The immigration watchdog has told the Home Office to improve its record keeping for right of abode cases after it emerged the department could not show that it had refered people who had fraudulently applied for the immigration status for enforcement action
In an inspection last year, David Bolt, the independent chief inspector of borders and immigration found the Home Office was not following up on failed applications for right of abode applications – a status given to some British subjects and Commonwealth citizens proving they have the right to stay in the UK – in any consistent way.
The inspection also found the Home Office had wrongly added people whose right of abode applications were refused to a list of people with no right to be in the UK – an error it has since corrected.
Bolt’s report, published last week, found that the Home Office had failed to fully implement the recommendations of a report he wrote on the same subject following an inspection in 2016, which also found record keeping was poor.
The 2016 report found that although the refusal rate for right of abode applications was low, there was “no consistency about referring those individuals who did not have the right to remain in the UK at the time of their application for enforcement action”. Bolt's latest inspection found some improvements, but he said the problem had not been fully resolved.
Being refused right of abode does not always mean someone has no right to be in the UK, as the applicant may either have or be eligible to apply for another immigration status giving them the right to stay.
But Bolt found in 2016 that people were not referred for enforcement action – which can include deportation – even when the individual was “known or suspected to have used deception, typically forged or fraudulent documents, when applying for right of abode”.
And the 2019 reinspection again “raised doubts about the effectiveness” about the process for reporting cases where people may have used fraudulent documents to HM Passport Office, according to Bolt. Home Office records did not provide “a consistent picture of whether information regarding forged or fraudulently obtained documents or about the applicant’s attempted deception was sent to HMPO,” he said.
People 'wrongly considered for enforcement action'
The chief inspector also raised concerns about the measures the Home Office had taken to remedy the lack of consistency in how it handled concerns since his last report.
In 2017 the Home Office placed all of the applications it had refused for right of abode into the migration refusal pool – its record of people whose have no right to be in the UK, either because their leave has expired, or because an application to stay has been refused. However, Bolt said the department was wrong to do so because someone who has been refused right of abode may still have the right to remain in the UK, and a refusal has “no effect on immigration status”.
People in the migration refusal pool can face what the Home Office calls “enforcement action” such as removal from the country.
“When the Home Office recognised its mistake the practice was quickly stopped. However, over a period of several months, ‘a small number of cases’ were wrongly referred for consideration for enforcement action,” Bolt said.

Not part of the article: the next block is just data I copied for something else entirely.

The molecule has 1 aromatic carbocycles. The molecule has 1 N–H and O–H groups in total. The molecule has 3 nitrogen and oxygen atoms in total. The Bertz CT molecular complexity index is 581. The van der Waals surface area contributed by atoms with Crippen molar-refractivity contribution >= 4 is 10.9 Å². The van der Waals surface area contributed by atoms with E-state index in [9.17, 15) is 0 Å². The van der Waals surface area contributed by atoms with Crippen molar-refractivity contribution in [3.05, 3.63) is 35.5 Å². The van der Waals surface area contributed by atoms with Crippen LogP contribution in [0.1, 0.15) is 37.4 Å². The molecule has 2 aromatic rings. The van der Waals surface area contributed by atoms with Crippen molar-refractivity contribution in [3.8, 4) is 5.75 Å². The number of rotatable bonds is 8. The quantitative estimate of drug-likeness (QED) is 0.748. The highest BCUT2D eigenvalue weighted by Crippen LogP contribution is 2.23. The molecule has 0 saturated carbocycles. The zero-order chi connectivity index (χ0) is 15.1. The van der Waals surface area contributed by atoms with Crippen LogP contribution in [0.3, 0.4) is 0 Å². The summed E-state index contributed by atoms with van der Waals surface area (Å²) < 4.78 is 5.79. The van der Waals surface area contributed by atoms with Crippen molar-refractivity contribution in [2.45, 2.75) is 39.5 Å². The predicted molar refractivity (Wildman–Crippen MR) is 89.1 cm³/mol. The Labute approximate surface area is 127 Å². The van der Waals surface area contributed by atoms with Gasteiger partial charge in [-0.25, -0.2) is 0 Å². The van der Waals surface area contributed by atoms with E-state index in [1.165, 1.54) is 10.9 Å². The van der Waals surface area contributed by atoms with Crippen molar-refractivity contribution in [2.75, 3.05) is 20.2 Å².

Some of the people whose files were wrongly placed into the migration refusal pool were Windrush individuals. Bolt said it was “reasonable to assume” these people have since been identified and removed from the pool, given the Home Office’s efforts to address the Windrush scandal – but said it must now “provide assurances that all cases, not just Windrush ones, that were wrongly ‘pulled’ into the MRP have been identified and remedial action taken”.
In its response, published alongside the report, the Home Office confirmed for the first time that it had reviewed these cases.
“All decision that were ‘pulled’ into the migration refusal pool have been carefully reviewed. No cases that required any remedial action were identified,” it said.
The department said it accepted all of Bolt's recommendations.
"The Home Office remains committed to implementing recommendations made by the ICIBI and has noted the comments that some elements of recommendations made in the previous inspection remain open; these have been followed up robustly," it said.
Publication delays continue
The report was one of three published this month. The first, on visa onshoring, found a lack of transparency about a programme to close overseas visa decision-making centres.
Another, published the same week as the right of abode report, examined “country of origin” information compiled by the Home Office on conditions in Jamaica and Ethiopia to support immigration decision making. The report made a number of detailed recommendations about how to improve the guidance, as well as an overarching call to carry out an open analysis of the country of origin information it produces – which the Home Office accepted.
All three reports were published significantly outside the Home Office’s own target timeframe of eight weeks after receiving them. The right of abode report came three and a half months after Bolt submitted it, while the country of origin report remained unpublished for more than six months.
Last month CSW revealed that the department had failed to publish a single one of the 14 reports Bolt submitted in 2019 within eight weeks. Three from that year are still waiting to be published.